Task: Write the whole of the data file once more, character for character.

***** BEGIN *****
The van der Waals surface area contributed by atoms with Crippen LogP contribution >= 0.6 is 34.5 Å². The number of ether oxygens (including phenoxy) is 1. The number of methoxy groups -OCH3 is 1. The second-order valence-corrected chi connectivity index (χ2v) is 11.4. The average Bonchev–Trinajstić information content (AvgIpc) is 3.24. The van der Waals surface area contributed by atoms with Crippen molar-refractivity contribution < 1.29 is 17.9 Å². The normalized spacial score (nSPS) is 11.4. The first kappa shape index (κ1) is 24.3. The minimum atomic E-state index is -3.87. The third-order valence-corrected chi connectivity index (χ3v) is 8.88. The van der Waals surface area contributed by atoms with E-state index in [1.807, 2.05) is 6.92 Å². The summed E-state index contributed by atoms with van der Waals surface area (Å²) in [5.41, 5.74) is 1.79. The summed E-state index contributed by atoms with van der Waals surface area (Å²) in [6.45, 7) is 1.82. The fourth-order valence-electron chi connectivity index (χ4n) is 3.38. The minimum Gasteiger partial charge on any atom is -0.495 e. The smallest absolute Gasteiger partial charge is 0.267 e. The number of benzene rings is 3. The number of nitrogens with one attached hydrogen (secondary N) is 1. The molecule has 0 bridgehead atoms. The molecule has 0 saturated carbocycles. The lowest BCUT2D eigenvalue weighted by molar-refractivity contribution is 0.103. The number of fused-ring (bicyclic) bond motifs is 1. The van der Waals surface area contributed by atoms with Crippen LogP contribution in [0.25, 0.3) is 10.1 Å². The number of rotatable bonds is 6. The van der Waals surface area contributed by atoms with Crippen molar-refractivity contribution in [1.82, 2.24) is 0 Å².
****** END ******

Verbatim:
The van der Waals surface area contributed by atoms with Crippen LogP contribution >= 0.6 is 34.5 Å². The number of ether oxygens (including phenoxy) is 1. The number of methoxy groups -OCH3 is 1. The second-order valence-corrected chi connectivity index (χ2v) is 11.4. The average Bonchev–Trinajstić information content (AvgIpc) is 3.24. The van der Waals surface area contributed by atoms with Crippen molar-refractivity contribution < 1.29 is 17.9 Å². The normalized spacial score (nSPS) is 11.4. The first kappa shape index (κ1) is 24.3. The minimum atomic E-state index is -3.87. The third-order valence-corrected chi connectivity index (χ3v) is 8.88. The van der Waals surface area contributed by atoms with E-state index in [1.807, 2.05) is 6.92 Å². The summed E-state index contributed by atoms with van der Waals surface area (Å²) in [5.41, 5.74) is 1.79. The summed E-state index contributed by atoms with van der Waals surface area (Å²) in [6.45, 7) is 1.82. The fourth-order valence-electron chi connectivity index (χ4n) is 3.38. The minimum Gasteiger partial charge on any atom is -0.495 e. The smallest absolute Gasteiger partial charge is 0.267 e. The number of benzene rings is 3. The number of nitrogens with one attached hydrogen (secondary N) is 1. The molecule has 0 bridgehead atoms. The molecule has 0 saturated carbocycles. The lowest BCUT2D eigenvalue weighted by molar-refractivity contribution is 0.103. The number of fused-ring (bicyclic) bond motifs is 1. The van der Waals surface area contributed by atoms with Crippen LogP contribution in [0.25, 0.3) is 10.1 Å². The number of rotatable bonds is 6. The van der Waals surface area contributed by atoms with Crippen molar-refractivity contribution in [1.82, 2.24) is 0 Å².